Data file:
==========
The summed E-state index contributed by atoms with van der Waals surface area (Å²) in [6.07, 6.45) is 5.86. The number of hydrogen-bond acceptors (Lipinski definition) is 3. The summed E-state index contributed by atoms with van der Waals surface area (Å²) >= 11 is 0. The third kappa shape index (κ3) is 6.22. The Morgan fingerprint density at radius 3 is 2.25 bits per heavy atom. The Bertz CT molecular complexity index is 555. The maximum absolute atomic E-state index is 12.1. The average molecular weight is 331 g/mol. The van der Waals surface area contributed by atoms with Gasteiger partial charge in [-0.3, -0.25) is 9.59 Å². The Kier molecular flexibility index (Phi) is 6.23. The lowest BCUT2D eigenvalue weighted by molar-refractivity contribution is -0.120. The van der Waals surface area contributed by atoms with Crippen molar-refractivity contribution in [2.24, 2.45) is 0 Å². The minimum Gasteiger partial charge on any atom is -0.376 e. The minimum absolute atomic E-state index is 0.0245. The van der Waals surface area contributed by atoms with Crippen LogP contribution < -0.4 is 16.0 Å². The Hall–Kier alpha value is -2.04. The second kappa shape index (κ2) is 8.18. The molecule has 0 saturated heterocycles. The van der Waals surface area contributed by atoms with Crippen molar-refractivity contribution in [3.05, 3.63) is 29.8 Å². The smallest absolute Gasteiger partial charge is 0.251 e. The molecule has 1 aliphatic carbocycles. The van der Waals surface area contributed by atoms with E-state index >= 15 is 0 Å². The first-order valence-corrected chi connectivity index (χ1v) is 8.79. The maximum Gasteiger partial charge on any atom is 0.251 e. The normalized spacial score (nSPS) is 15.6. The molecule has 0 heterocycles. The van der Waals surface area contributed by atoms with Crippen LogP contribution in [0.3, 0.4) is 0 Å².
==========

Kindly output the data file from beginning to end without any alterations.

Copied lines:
The summed E-state index contributed by atoms with van der Waals surface area (Å²) in [6.07, 6.45) is 5.86. The number of hydrogen-bond acceptors (Lipinski definition) is 3. The summed E-state index contributed by atoms with van der Waals surface area (Å²) >= 11 is 0. The third kappa shape index (κ3) is 6.22. The Morgan fingerprint density at radius 3 is 2.25 bits per heavy atom. The Bertz CT molecular complexity index is 555. The maximum absolute atomic E-state index is 12.1. The average molecular weight is 331 g/mol. The van der Waals surface area contributed by atoms with Gasteiger partial charge in [-0.3, -0.25) is 9.59 Å². The Kier molecular flexibility index (Phi) is 6.23. The lowest BCUT2D eigenvalue weighted by molar-refractivity contribution is -0.120. The van der Waals surface area contributed by atoms with Crippen molar-refractivity contribution in [2.24, 2.45) is 0 Å². The minimum Gasteiger partial charge on any atom is -0.376 e. The minimum absolute atomic E-state index is 0.0245. The van der Waals surface area contributed by atoms with Crippen LogP contribution < -0.4 is 16.0 Å². The Hall–Kier alpha value is -2.04. The second kappa shape index (κ2) is 8.18. The molecule has 0 saturated heterocycles. The van der Waals surface area contributed by atoms with Crippen molar-refractivity contribution in [3.05, 3.63) is 29.8 Å². The smallest absolute Gasteiger partial charge is 0.251 e. The molecule has 1 aliphatic carbocycles. The van der Waals surface area contributed by atoms with E-state index >= 15 is 0 Å². The first-order valence-corrected chi connectivity index (χ1v) is 8.79. The maximum Gasteiger partial charge on any atom is 0.251 e. The normalized spacial score (nSPS) is 15.6. The molecule has 0 heterocycles. The van der Waals surface area contributed by atoms with Crippen LogP contribution in [0.3, 0.4) is 0 Å².